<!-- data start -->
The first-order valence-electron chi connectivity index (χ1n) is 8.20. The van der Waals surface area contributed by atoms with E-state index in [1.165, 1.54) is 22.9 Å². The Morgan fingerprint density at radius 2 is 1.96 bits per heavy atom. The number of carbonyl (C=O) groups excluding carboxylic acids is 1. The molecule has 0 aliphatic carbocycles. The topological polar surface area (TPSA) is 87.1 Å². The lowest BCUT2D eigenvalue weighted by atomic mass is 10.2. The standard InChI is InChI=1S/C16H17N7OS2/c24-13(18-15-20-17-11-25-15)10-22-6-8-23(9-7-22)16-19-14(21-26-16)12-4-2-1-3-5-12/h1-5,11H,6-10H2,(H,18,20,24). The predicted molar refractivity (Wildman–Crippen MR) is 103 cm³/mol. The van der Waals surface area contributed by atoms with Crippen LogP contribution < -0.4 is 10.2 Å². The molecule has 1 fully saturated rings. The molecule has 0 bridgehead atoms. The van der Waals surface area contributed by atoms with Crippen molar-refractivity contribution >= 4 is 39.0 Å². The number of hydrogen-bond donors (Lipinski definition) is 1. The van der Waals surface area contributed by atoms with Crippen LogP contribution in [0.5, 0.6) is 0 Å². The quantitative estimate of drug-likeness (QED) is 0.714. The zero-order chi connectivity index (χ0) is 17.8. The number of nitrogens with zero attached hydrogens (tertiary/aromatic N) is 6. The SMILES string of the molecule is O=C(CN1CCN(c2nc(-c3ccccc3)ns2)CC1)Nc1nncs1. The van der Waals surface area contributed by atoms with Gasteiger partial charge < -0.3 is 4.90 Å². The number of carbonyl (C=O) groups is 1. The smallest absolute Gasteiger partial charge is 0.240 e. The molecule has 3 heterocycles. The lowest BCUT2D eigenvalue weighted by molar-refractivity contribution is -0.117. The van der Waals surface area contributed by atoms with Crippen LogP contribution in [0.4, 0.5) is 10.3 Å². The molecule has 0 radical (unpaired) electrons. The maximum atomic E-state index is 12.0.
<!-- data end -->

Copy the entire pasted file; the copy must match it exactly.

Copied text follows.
The first-order valence-electron chi connectivity index (χ1n) is 8.20. The van der Waals surface area contributed by atoms with E-state index in [1.165, 1.54) is 22.9 Å². The Morgan fingerprint density at radius 2 is 1.96 bits per heavy atom. The number of carbonyl (C=O) groups excluding carboxylic acids is 1. The molecule has 0 aliphatic carbocycles. The topological polar surface area (TPSA) is 87.1 Å². The lowest BCUT2D eigenvalue weighted by atomic mass is 10.2. The standard InChI is InChI=1S/C16H17N7OS2/c24-13(18-15-20-17-11-25-15)10-22-6-8-23(9-7-22)16-19-14(21-26-16)12-4-2-1-3-5-12/h1-5,11H,6-10H2,(H,18,20,24). The predicted molar refractivity (Wildman–Crippen MR) is 103 cm³/mol. The van der Waals surface area contributed by atoms with Crippen LogP contribution < -0.4 is 10.2 Å². The molecule has 1 fully saturated rings. The molecule has 0 bridgehead atoms. The van der Waals surface area contributed by atoms with Crippen molar-refractivity contribution >= 4 is 39.0 Å². The number of hydrogen-bond donors (Lipinski definition) is 1. The van der Waals surface area contributed by atoms with Crippen LogP contribution in [0.5, 0.6) is 0 Å². The quantitative estimate of drug-likeness (QED) is 0.714. The zero-order chi connectivity index (χ0) is 17.8. The number of nitrogens with zero attached hydrogens (tertiary/aromatic N) is 6. The SMILES string of the molecule is O=C(CN1CCN(c2nc(-c3ccccc3)ns2)CC1)Nc1nncs1. The van der Waals surface area contributed by atoms with Gasteiger partial charge < -0.3 is 4.90 Å². The number of carbonyl (C=O) groups is 1. The smallest absolute Gasteiger partial charge is 0.240 e. The molecule has 3 heterocycles. The lowest BCUT2D eigenvalue weighted by molar-refractivity contribution is -0.117. The van der Waals surface area contributed by atoms with Crippen LogP contribution in [0.4, 0.5) is 10.3 Å². The molecule has 0 radical (unpaired) electrons. The maximum atomic E-state index is 12.0.